The term literature refers to a wide and diverse range of work, including novels, poems, plays, and essays. While literary experts agree that all literature is composed of language, they often argue about which texts can or should be considered as a part of the literature that we value. In recent years, technological advances have led to the creation of innovative works that merge language with digital media, state-of-the-art technologies and computation itself. In a fascinating book called Grammalepsy, Professor John Cayley of Brown University introduces a new theory of aesthetic linguistic practice that could shed new light on digital literature or, more comprehensively, language art.
Rises in population and demographic changes can have significant effects on the development and governance of urban environments. Associate Professor Glen Searle of the University of Sydney recently published a paper that highlights the ways in which Sydney’s rapid population growth is supported by national immigration targets and the state government’s desire to keep Sydney ahead of other Australian cities as a global city. This population growth then drives important governance decisions at state and national levels, particularly relating to development. By prioritising rapid dwelling construction to accommodate Sydney’s rising population, but lacking adequate funding for new transport, the state government has had to reduce checks and balances needed for more democratic planning and sustainable development.
Italy was the first European country to experience a major outbreak of COVID-19. Across the country, intriguingly different patterns of mortality were seen across regions. Dr. Marzia Cremona from Université Laval, in collaboration with a global team of researchers from the Pennsylvania State University and the Sant’Anna School of Advanced Studies, used novel statistical tools from the field of functional data analysis (FDA) to identify several important factors contributing to these differences. This work has critical implications for policymaking and also demonstrates the useful application of FDA techniques to epidemiological research.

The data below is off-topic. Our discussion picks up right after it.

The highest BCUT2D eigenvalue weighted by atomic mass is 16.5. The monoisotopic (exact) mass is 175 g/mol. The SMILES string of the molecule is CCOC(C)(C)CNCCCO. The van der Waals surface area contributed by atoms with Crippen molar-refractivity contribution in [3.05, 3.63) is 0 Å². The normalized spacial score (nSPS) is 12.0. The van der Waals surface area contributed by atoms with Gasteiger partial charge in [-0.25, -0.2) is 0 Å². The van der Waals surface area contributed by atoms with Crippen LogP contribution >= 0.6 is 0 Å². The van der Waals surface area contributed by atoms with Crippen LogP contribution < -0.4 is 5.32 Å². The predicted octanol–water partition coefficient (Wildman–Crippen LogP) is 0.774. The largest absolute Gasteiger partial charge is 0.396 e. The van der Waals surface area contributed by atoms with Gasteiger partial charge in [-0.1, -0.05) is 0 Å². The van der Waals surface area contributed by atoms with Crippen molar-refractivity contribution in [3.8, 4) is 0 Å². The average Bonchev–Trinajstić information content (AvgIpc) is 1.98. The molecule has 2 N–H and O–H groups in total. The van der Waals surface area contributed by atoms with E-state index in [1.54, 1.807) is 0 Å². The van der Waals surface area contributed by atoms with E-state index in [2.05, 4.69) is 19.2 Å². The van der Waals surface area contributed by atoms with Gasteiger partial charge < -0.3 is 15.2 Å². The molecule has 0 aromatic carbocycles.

Dr Pal Bela Szecsi | Changes in Maternal Vitamin D Levels Throughout Pregnancy and Across the Seasons
Maternal nutrition plays a major role in reducing pregnancy complications and improving infant and child health. Vitamin D is important during pregnancy as it helps the baby’s heart, bones, teeth and nervous system develop properly. Low levels of vitamin D in pregnancy have been linked to a number of problems and conditions. Dr Pal Bela Szecsi and his team at Copenhagen University Hospital in Denmark have been investigating vitamin D concentrations throughout normal pregnancy and in relation to possible complications.
Energy is vital for life. It allows important functions to occur in living systems, from the molecular level to the scale of the whole organism. Dr Helen Greenwood Hansma, from the University of California in Santa Barbara, believes that the types of energy used in living cells can provide clues to help us understand the origins of life. In her recent research, she explores how mechanical energy could have driven the processes that gave rise to early life in the absence of chemical energy.
Herman and Chomsky’s propaganda model is among the most renowned academic contributions to the study of journalism. Although it offers valuable insight into news content and how the media industry operates, it mostly ignores an important step in the production of news: what happens in the newsroom. Dr Tabe Bergman, an Assistant Professor at Xi’an Jiaotong-Liverpool University and Deputy Head of the University’s Media and Communication department, recently assessed practices in the newsroom, with the aim to supplement the propaganda model.